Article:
Celebrating Scott Jurek's World Record Run on the Appalachian Trail

2189 Miles. 46 Days. Scott Jurek 1 World Record.

Scott's Record-Breaking Run

Jurek ran from the trail’s southernmost point at Springer Mountain north to Katahdin Mountain in 46 days, 8 hours and 7 minutes to defeat Jennifer Pharr Davis’ previous speed record from 2011 by three hours.

He averaged nearly 50-mile days through 14 states after starting his journey in May, pushing through downpours, 100-degree heat, all-night runs and 515,000 ft. of elevation change.

Legendary ultra-marathoner Scott Jurek works closely with Brooks footwear developers to provide invaluable insight for our trail shoes to make sure runners of every level can get out on the trail.

The Appalachian Trail

  • With 464,500 ft. of elevation gain and loss, hiking the entire Appalachian Trail is the equivalent of climbing Mount Everest 16 times
  • The trail encompasses 14 states stretching from Georgia to Maine
  • Approximately 3 million people per year visit the trail
  • Along its 2,189 miles the trail is marked with 165,000 white blazes to guide hikers
The Appalachian Trail

Humans can do amazing things.

We think about that a lot at Brooks, where we get to see runners achieve some pretty extraordinary feats. Scott Jurek’s 2015 speed record on the Appalachian Trail certainly counts, but there’s more to the story than superhuman speed.

In July 2015, Scott set the world-record for traversing the Appalachian National Scenic Trail faster than any other runner in history. He completed the 2,189-mile route from Georgia to Maine in 46 days, 8 hours and 7 minutes, starting at Springer Mountain and ending by climbing Mt. Katahdin.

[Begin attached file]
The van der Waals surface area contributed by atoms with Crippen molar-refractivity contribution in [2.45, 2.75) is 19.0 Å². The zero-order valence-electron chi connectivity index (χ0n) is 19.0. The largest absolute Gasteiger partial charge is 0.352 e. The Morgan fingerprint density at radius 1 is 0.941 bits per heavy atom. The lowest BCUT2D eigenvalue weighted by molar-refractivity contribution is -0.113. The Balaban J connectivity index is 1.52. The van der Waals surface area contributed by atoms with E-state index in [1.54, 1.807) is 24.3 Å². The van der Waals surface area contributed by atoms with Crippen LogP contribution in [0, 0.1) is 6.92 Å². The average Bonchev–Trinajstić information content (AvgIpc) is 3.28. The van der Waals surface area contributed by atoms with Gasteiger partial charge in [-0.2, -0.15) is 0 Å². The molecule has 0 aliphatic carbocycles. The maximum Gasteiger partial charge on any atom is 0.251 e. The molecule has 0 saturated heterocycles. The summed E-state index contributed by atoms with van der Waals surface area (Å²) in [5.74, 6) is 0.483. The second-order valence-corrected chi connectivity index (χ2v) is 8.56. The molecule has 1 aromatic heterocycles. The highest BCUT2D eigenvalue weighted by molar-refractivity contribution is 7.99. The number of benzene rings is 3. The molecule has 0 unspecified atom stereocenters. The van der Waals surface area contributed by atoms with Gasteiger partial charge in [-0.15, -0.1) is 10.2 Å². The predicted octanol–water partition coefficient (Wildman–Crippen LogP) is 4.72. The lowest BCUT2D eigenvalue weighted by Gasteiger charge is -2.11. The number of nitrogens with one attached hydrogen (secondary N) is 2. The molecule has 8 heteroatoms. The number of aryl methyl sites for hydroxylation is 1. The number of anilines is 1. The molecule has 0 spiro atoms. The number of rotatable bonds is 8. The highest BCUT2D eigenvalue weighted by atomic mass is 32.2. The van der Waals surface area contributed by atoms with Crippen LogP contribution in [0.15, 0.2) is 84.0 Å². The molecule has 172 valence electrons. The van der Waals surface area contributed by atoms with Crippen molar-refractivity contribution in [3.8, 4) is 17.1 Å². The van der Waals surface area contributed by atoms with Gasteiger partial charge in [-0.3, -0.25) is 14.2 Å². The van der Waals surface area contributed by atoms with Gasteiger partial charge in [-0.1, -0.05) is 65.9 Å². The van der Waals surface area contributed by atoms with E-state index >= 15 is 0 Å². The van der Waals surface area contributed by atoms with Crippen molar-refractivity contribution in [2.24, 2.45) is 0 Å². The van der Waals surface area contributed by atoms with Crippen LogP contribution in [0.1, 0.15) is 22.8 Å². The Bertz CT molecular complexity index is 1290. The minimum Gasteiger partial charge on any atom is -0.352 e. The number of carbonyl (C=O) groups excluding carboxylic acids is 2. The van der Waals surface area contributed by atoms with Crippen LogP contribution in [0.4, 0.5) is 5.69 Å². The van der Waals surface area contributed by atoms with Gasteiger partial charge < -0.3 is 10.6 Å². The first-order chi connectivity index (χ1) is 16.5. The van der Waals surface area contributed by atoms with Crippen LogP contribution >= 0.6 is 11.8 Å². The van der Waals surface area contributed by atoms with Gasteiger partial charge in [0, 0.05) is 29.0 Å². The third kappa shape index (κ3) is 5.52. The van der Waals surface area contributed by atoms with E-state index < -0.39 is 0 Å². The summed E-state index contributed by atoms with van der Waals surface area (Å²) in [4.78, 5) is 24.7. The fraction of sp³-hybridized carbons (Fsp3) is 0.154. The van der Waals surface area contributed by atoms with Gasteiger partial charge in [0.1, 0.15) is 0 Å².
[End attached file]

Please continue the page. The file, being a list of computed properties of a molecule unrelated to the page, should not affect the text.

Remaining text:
In just under 7 weeks, he ran what takes most other hikers about 6 months. Scott crossed 14 different states, and gained and lost elevation equivalent to climbing Mt. Everest an astonishing 16 times.

No newcomer to extraordinary endurance challenges, Scott holds numerous titles in distances ranging from 50 kilometers to 153 miles from races like the Badwater Ultramarathon, Western States Endurance Challenge and Spartathlon.

But before all that, he wasn't a runner at all.

Scott has never been shy about the nontraditional start to his career: a nordic skier who reluctantly ran as cross-training. Over several years, running gradually began to take priority as Scott discovered the power of running to transform how he experienced the world, as well as the power he held to turn running from an obligation to an incredible gift.

As he worked harder, ran more, and discovered how sheer determination could carry him through the tough miles, he fell more in love with the sport. Many years and countless races later, he found himself in Georgia, about to embark on an attempt to run 2,189 miles faster than anyone else in history.

It’s easy to think that elite runners draw on their winning resumes, record-setting speed, or medals when they struggle mid-run or hit a wall during a race. That might be true for some, but Scott continues to draw on the same elements he did early in his career, before building an illustrious running resume: the will to persevere, a willingness to embrace discomfort, and an undiminished love for running, no matter what obstacles emerge.

During his time on the Appalachian Trail, Scott ran through dark nights and under hot sun. Driving rain dropped temperatures until it felt more like winter than summer. Gale force winds often made flat sections of the trail as challenging as the climbs. The weather and the trail presented countless challenges, especially as the weeks passed and fatigue set in.

But he continued to run, with passion and a quiet yet irrepressible optimism. For 46 days, he moved relentlessly toward his goal, buoyed by friends, loved ones, and other runners who followed his journey.

Reaching the summit of Mt. Katahdin, Scott's accomplishment was more than just the culmination of an elite running career. It celebrated a basic human characteristic shared by all of us: the ability to choose to do seemingly impossible things, and the euphoric feeling that comes after fighting to finish goals we set for ourselves—no matter if it’s running 2 or 2,000 miles.

In his own words, Scott calls running "the vehicle I have used to explore my potential and a tool I use to better understand the world around me."

Scott's only human. But his story shows us that being human is more than enough to do extraordinary things.